In policy making in the environmental sector we rely very heavily on incentives and attempt to work out what the unintended consequences of these incentives can be and how to reduce them. This is why you’ll find endless discussions about environmental economics influenced policies such as cap and trade and fishing quotas!

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If you want to find out more about the Quality and Outcomes Framework and see what targets your surgery is hitting, click here.

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Throwing litter into bins rather than onto the street, using the stairs rather than the elevator, and recycling glass rather than throwing it away are all beneficial behaviours to ourselves and society at large.  However, a lot of the time people don’t carry out these positive behaviours, opting instead for the more negative alternatives.  Litter ends up on the street, people opt for the elevator rather than taking stairs, and glass gets thrown away in regular rubbish bins, if it even makes it to a bin.

 Economists carry out a lot of work on getting people to change behaviour and getting the incentives right to encourage behavioural change.  The Fun Theory website promotes what they call, well, the fun theory, which they describe as:

 “…something as simple as fun is the easiest way to change people’s behaviour for the better.”

 The website currently displays videos of three different projects carried out by the TheFunTheory.com that have incorporated fun into the three behaviour changes described above.  Unsurprisingly, the end results are very encouraging, with a ‘fun’ bin collecting 72kg of rubbish in a day, more than double of a nearby bin collecting 31kg of rubbish, the ‘fun’ stairs encouraging 66% more people than usual to choose the stairs rather than the elevator, and the ‘fun’ bottle bank being used by nearly 100 people, while a nearby conventional bottle bank was used just twice.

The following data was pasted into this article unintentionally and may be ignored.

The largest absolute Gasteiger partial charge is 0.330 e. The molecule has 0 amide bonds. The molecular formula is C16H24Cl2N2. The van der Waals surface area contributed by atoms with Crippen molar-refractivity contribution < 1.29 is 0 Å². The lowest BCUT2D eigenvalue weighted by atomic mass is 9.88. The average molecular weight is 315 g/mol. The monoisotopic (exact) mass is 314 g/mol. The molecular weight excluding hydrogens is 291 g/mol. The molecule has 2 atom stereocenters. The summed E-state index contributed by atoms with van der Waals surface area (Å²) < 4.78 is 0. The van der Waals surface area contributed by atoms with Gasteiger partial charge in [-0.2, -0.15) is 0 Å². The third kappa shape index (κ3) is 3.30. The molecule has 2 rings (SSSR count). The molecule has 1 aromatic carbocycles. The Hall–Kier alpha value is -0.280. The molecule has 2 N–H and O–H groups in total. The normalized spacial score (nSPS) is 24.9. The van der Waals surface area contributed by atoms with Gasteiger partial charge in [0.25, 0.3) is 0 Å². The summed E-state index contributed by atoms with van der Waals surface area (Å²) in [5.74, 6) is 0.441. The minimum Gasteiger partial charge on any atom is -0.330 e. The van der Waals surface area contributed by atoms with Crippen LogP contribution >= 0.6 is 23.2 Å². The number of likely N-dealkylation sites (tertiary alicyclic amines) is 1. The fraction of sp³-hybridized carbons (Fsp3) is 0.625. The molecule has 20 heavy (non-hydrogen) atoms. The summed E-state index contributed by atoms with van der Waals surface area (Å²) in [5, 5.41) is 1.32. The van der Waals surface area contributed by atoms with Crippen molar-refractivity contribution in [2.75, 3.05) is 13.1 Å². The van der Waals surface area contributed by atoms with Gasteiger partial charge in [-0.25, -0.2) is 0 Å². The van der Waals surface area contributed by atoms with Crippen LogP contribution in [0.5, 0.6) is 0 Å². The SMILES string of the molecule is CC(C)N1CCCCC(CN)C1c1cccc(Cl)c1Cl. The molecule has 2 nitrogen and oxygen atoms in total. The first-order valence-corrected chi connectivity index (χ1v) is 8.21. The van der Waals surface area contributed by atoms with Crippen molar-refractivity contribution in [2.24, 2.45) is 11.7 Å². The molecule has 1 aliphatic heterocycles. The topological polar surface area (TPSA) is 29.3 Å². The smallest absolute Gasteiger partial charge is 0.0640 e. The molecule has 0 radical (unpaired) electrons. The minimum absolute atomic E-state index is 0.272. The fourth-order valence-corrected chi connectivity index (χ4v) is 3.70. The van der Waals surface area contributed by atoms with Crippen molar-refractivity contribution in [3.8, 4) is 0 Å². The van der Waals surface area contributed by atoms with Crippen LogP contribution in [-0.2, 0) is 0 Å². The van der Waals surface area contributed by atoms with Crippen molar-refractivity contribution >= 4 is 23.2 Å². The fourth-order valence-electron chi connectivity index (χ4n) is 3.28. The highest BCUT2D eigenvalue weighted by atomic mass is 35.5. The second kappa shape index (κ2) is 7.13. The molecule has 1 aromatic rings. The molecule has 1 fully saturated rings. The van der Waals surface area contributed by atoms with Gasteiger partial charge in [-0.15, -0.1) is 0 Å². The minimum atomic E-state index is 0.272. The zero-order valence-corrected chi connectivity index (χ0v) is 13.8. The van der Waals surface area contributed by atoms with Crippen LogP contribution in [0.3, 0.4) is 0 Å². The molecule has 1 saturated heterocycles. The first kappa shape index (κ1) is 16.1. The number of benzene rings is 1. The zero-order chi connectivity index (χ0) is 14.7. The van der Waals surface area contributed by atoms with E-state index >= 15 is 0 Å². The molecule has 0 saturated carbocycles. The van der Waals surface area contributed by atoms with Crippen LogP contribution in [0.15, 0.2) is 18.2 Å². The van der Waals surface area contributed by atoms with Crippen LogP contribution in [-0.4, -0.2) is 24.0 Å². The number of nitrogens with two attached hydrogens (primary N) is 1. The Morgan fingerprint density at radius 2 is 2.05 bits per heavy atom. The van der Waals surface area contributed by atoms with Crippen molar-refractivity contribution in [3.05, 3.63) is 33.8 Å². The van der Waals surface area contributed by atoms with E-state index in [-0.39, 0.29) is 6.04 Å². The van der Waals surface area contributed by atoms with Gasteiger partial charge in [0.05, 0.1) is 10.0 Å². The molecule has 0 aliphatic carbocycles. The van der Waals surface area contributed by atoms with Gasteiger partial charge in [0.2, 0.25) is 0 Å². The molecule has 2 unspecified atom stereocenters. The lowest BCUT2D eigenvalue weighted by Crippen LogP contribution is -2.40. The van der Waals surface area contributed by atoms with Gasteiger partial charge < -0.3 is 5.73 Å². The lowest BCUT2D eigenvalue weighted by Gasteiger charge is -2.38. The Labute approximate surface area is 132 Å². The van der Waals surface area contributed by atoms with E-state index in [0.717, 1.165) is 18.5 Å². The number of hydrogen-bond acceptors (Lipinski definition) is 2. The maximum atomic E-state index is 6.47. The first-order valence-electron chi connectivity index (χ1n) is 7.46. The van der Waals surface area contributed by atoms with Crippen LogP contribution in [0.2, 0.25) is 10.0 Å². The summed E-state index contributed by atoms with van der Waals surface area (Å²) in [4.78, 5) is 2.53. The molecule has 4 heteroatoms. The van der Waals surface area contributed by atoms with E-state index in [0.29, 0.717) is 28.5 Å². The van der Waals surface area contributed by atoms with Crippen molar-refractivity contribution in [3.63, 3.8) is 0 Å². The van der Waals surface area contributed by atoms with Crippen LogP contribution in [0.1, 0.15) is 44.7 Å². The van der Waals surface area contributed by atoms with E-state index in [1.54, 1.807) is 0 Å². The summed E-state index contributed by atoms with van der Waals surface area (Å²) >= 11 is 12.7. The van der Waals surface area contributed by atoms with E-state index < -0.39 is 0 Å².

Of course there are the usual caveats, with the numbers from the nearby rubbish bin and bottle bank suffering from displacement activity as people chose to deposit their rubbish and glass into the ‘fun’ alternatives (I can also imagine some people running home for their empty bottles they were saving to bulk dump for another day to try out the ‘fun’ bottle bank that evening), and the expected lower numbers of users once the novelty runs out. 

Despite the disclaimers however, the theory is still intriguing, with ‘fun’ being used here as an economic factor to incentivise behavioural change.  It’d be interesting to test out the numbers against more conventional incentives such as offering people a small amount of money instead.  For example, if offering people 5p per bottle deposited at the bottle bank achieves the same bottle deposit results as we’ve seen at thefuntheory, this will give a lower bound estimate of the value of thefuntheory invention (the estimate is a lower bound because while the bottle deposits are accounted for, the ‘hidden benefit’ of the social interaction between the various users and bystanders is not accounted for).